Nigel Cooke – Atlas with Butterfly

Born in Manchester in 1973, Nigel Cooke is a painter of repute, and an academic with a research background in philosophy and a wide range of interests that span interdisciplinary subject areas.

Drawing from sources as diverse as art history and palaeontology, classical mythology and neuroscience, Nigel Cooke is best known to the general public for his large-scale work straddling the formalistic boundaries between abstraction and figuration.

Often employing different techniques – from trompe-l’œil to “flying white”, a Chinese brush technique used to convey a sense of speed and spontaneity – the artist creates compelling compositions that merge seemingly contrasting elements into pictorial narratives whose ambiguity and complexity are heightened through a dramatic and equally distinctive use of colour.

Informed by travels and encounters with wildlife at home and overseas, Nigel Cooke’s latest body of work – which was recently put on show at Pace, London, in an exhibition called Atlas with Butterfly – reveals a further shift towards a perhaps more abstract, gestural and succinct style.

Reflecting the artist’s interest in the ways the act of painting mirrors our relationship to nature, the series depicts intricate webs of ribbon-like fibres stretching in all directions, entangled clusters of ropes and bundles that conjure up a variety of imagery of the natural world – from neural networks to crashing waves, from stylised flagella to vibrating string-like plasma filaments.

1883 Arts Editor met with Nigel Cooke to find out more about his work and inspiration.

Nigel Cooke, Pantera, 2022 oil and acrylic on linen, 225 cm × 164 cm (88-9/16″ × 64- 9/16″) © Nigel Cooke, courtesy Pace Gallery Photo: Robert Glowacki

Thank you for agreeing to the interview.
Can you tell us a bit about your recent show at Pace? What was the inspiration behind it?

The show was the result of about a year’s work, and looking back, I can see that the central preoccupation was colour.
There were many ideas that played in and out of the process, but that’s something that separates this from previous shows. I didn’t really understand that clearly before, but that’s how it always is for me – I work to understand what the work is about; the point of a show only really crystallises at the end. Until then, it is all instinct, guesswork.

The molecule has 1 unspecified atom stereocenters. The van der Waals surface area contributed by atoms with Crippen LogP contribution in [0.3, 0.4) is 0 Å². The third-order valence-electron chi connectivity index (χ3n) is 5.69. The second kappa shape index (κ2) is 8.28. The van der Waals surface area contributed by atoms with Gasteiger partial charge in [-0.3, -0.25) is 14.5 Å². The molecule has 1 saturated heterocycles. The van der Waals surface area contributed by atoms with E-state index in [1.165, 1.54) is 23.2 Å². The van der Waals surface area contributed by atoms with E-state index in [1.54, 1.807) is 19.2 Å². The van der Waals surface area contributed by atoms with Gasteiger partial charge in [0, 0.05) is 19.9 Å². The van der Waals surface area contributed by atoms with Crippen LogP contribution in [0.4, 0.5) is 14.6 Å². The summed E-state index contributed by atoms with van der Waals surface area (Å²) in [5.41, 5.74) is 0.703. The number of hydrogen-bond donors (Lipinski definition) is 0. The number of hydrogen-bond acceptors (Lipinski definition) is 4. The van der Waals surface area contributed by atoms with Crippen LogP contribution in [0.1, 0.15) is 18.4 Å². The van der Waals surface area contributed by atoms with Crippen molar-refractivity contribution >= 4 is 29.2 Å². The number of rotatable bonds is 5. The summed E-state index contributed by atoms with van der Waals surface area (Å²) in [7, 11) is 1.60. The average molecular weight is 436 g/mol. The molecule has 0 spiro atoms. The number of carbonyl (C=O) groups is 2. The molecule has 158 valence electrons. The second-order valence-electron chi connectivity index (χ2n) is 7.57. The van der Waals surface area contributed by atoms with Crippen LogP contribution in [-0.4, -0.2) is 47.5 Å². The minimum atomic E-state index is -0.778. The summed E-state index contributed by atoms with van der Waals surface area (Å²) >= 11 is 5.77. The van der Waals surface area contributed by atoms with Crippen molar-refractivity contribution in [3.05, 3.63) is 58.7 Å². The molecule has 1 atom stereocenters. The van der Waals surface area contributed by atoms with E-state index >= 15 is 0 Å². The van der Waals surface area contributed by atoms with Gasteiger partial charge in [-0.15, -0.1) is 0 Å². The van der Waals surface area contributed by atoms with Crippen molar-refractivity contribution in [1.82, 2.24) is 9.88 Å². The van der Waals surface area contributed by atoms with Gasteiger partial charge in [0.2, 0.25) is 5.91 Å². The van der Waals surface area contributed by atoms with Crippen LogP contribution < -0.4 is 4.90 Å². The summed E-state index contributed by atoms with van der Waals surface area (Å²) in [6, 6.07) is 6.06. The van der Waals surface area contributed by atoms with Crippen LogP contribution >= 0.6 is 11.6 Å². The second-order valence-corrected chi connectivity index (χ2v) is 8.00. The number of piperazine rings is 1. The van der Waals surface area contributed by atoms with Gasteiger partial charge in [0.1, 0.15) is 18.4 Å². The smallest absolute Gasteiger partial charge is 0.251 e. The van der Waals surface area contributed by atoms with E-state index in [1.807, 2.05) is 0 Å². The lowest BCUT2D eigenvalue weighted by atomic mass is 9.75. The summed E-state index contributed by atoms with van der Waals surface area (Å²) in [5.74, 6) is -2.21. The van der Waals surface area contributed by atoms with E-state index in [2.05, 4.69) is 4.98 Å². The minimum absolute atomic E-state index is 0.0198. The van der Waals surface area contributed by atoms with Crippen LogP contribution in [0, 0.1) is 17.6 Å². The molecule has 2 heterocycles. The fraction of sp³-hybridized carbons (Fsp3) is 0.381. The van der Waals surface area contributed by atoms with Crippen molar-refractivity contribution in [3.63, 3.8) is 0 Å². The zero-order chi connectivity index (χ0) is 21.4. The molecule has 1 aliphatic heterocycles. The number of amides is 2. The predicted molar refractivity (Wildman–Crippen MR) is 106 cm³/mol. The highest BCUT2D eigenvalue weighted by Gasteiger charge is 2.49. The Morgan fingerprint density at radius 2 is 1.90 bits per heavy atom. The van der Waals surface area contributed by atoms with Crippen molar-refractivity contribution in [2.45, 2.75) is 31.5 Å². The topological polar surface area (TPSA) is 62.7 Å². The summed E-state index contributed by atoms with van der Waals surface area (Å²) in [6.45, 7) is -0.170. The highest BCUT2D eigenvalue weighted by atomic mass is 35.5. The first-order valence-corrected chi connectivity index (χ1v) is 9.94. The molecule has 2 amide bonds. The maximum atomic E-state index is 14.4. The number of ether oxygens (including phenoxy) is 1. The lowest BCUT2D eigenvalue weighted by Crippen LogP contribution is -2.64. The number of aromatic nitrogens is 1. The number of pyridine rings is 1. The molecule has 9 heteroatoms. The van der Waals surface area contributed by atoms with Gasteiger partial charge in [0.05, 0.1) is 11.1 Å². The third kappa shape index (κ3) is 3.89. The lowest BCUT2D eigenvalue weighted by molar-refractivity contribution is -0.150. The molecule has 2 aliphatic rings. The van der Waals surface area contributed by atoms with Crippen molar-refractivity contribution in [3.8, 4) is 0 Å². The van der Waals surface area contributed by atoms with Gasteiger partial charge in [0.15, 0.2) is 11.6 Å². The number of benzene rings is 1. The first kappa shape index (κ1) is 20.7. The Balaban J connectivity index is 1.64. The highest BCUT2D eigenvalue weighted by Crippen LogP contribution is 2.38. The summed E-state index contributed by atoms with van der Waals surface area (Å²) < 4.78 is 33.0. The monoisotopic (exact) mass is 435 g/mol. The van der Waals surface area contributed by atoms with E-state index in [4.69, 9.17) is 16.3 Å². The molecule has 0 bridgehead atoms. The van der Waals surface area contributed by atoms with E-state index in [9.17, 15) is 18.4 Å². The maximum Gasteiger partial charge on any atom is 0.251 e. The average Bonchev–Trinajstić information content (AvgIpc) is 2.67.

I prefer this, I love the feeling of being lost in a vague problem of my own making. To me that’s a kind of daily inspiration too, the process of trying to make a painting happen. In more realistic terms, a point of inspiration was a trip to Miami, where I was struck by certain colour effects in the sky and water that I hadn’t seen before, as well as the way people stood around looking at it, very still.

Sometimes it is the observed colours themselves that I’m trying to recapture, but at others it’s more the feeling of power that emanates from colour, how colour combinations become almost sonic in their harmonies, a sort of pulsation or mantra that stops you where you stand.

If I remember correctly, it was the sighting of a pelican landing on the ocean that prompted you to start working on the paintings featured in Atlas with Butterfly; what was it about that scene that spurred you into painting, if I may?

If the colour theme could be called the environment of the paintings, the sighting of the pelican is the energy of the paintings, their force of movement. I was interested in this incredibly powerful colour field of a Miami sunset, but when a prehistoric, shabby pelican suddenly crashed into the waves when I was busy staring into the distance, there was a vivid clash between two kinds of eternity – the sublime, perhaps mystical endlessness of the vista and the deep time of evolution, prehistory.